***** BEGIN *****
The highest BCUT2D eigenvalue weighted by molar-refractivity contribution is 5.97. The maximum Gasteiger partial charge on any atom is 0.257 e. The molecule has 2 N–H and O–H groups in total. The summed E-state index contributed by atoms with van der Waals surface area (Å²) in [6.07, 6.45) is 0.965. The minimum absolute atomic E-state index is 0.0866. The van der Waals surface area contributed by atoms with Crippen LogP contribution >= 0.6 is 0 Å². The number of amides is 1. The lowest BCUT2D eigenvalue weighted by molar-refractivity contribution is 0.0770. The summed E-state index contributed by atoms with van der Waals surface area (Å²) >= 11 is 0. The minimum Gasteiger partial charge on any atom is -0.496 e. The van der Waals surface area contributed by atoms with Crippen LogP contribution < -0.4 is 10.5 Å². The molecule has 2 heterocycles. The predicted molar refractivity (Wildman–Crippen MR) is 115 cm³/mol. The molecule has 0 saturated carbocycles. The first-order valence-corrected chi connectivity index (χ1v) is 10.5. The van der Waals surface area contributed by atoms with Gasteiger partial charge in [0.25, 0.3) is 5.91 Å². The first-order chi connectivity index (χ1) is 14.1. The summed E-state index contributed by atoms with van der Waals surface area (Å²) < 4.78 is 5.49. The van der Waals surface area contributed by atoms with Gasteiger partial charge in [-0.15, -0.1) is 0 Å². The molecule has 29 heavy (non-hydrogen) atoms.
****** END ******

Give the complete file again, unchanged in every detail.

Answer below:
The highest BCUT2D eigenvalue weighted by molar-refractivity contribution is 5.97. The maximum Gasteiger partial charge on any atom is 0.257 e. The molecule has 2 N–H and O–H groups in total. The summed E-state index contributed by atoms with van der Waals surface area (Å²) in [6.07, 6.45) is 0.965. The minimum absolute atomic E-state index is 0.0866. The van der Waals surface area contributed by atoms with Crippen LogP contribution >= 0.6 is 0 Å². The number of amides is 1. The lowest BCUT2D eigenvalue weighted by molar-refractivity contribution is 0.0770. The summed E-state index contributed by atoms with van der Waals surface area (Å²) >= 11 is 0. The minimum Gasteiger partial charge on any atom is -0.496 e. The van der Waals surface area contributed by atoms with Crippen LogP contribution < -0.4 is 10.5 Å². The molecule has 2 heterocycles. The predicted molar refractivity (Wildman–Crippen MR) is 115 cm³/mol. The molecule has 0 saturated carbocycles. The first-order valence-corrected chi connectivity index (χ1v) is 10.5. The van der Waals surface area contributed by atoms with Gasteiger partial charge in [0.25, 0.3) is 5.91 Å². The first-order chi connectivity index (χ1) is 14.1. The summed E-state index contributed by atoms with van der Waals surface area (Å²) < 4.78 is 5.49. The van der Waals surface area contributed by atoms with Gasteiger partial charge in [-0.15, -0.1) is 0 Å². The molecule has 29 heavy (non-hydrogen) atoms.